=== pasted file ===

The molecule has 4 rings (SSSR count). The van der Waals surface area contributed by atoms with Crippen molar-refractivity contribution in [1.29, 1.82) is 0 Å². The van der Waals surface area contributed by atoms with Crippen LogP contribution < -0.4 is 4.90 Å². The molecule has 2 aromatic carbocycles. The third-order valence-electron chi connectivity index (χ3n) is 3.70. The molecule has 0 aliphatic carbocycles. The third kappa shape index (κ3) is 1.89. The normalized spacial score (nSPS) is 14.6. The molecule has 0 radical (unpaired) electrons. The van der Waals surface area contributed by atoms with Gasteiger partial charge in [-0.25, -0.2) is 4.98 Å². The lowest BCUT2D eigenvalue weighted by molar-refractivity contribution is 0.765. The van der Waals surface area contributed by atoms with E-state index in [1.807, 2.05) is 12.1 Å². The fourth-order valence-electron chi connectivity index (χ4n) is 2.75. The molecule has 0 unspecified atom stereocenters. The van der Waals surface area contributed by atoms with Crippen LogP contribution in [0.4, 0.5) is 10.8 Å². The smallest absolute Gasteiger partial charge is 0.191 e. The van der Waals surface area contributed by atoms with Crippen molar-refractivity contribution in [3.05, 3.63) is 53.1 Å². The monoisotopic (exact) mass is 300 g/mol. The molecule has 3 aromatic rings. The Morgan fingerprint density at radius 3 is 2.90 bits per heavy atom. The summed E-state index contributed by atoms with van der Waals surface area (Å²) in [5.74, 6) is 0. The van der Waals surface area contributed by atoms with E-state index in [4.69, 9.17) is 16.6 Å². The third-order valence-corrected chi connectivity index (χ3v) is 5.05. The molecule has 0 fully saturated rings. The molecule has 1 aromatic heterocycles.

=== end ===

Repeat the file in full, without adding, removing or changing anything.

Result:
The molecule has 4 rings (SSSR count). The van der Waals surface area contributed by atoms with Crippen molar-refractivity contribution in [1.29, 1.82) is 0 Å². The van der Waals surface area contributed by atoms with Crippen LogP contribution < -0.4 is 4.90 Å². The molecule has 2 aromatic carbocycles. The third-order valence-electron chi connectivity index (χ3n) is 3.70. The molecule has 0 aliphatic carbocycles. The third kappa shape index (κ3) is 1.89. The normalized spacial score (nSPS) is 14.6. The molecule has 0 radical (unpaired) electrons. The van der Waals surface area contributed by atoms with Gasteiger partial charge in [-0.25, -0.2) is 4.98 Å². The lowest BCUT2D eigenvalue weighted by molar-refractivity contribution is 0.765. The van der Waals surface area contributed by atoms with E-state index in [1.807, 2.05) is 12.1 Å². The fourth-order valence-electron chi connectivity index (χ4n) is 2.75. The molecule has 0 unspecified atom stereocenters. The van der Waals surface area contributed by atoms with Crippen LogP contribution in [0.4, 0.5) is 10.8 Å². The smallest absolute Gasteiger partial charge is 0.191 e. The van der Waals surface area contributed by atoms with Crippen molar-refractivity contribution in [3.05, 3.63) is 53.1 Å². The monoisotopic (exact) mass is 300 g/mol. The molecule has 3 aromatic rings. The Morgan fingerprint density at radius 3 is 2.90 bits per heavy atom. The summed E-state index contributed by atoms with van der Waals surface area (Å²) in [5.74, 6) is 0. The van der Waals surface area contributed by atoms with E-state index in [4.69, 9.17) is 16.6 Å². The third-order valence-corrected chi connectivity index (χ3v) is 5.05. The molecule has 0 fully saturated rings. The molecule has 1 aromatic heterocycles.